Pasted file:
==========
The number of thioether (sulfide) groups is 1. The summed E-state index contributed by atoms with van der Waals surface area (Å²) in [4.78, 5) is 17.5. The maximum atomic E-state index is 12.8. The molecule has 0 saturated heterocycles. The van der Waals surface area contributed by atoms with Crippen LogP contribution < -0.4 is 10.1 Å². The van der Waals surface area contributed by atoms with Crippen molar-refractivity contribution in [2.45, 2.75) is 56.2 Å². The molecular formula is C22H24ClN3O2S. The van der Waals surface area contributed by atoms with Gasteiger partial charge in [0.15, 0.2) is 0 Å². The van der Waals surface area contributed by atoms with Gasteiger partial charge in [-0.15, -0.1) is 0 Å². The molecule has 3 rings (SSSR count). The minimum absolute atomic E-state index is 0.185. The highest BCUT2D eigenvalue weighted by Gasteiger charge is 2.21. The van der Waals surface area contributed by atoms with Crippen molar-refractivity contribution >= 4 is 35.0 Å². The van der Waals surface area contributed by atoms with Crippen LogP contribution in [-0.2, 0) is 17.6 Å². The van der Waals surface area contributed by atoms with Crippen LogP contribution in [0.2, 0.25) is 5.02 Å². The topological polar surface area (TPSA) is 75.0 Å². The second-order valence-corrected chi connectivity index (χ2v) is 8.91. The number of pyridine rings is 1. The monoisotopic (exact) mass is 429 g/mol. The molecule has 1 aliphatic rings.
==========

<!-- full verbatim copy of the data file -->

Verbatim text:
The number of thioether (sulfide) groups is 1. The summed E-state index contributed by atoms with van der Waals surface area (Å²) in [4.78, 5) is 17.5. The maximum atomic E-state index is 12.8. The molecule has 0 saturated heterocycles. The van der Waals surface area contributed by atoms with Crippen LogP contribution < -0.4 is 10.1 Å². The van der Waals surface area contributed by atoms with Crippen molar-refractivity contribution in [2.45, 2.75) is 56.2 Å². The molecular formula is C22H24ClN3O2S. The van der Waals surface area contributed by atoms with Gasteiger partial charge in [0.15, 0.2) is 0 Å². The van der Waals surface area contributed by atoms with Gasteiger partial charge in [-0.15, -0.1) is 0 Å². The molecule has 3 rings (SSSR count). The minimum absolute atomic E-state index is 0.185. The highest BCUT2D eigenvalue weighted by Gasteiger charge is 2.21. The van der Waals surface area contributed by atoms with Crippen molar-refractivity contribution >= 4 is 35.0 Å². The van der Waals surface area contributed by atoms with Crippen LogP contribution in [-0.2, 0) is 17.6 Å². The van der Waals surface area contributed by atoms with Crippen LogP contribution in [0.2, 0.25) is 5.02 Å². The topological polar surface area (TPSA) is 75.0 Å². The second-order valence-corrected chi connectivity index (χ2v) is 8.91. The number of pyridine rings is 1. The monoisotopic (exact) mass is 429 g/mol. The molecule has 1 aliphatic rings.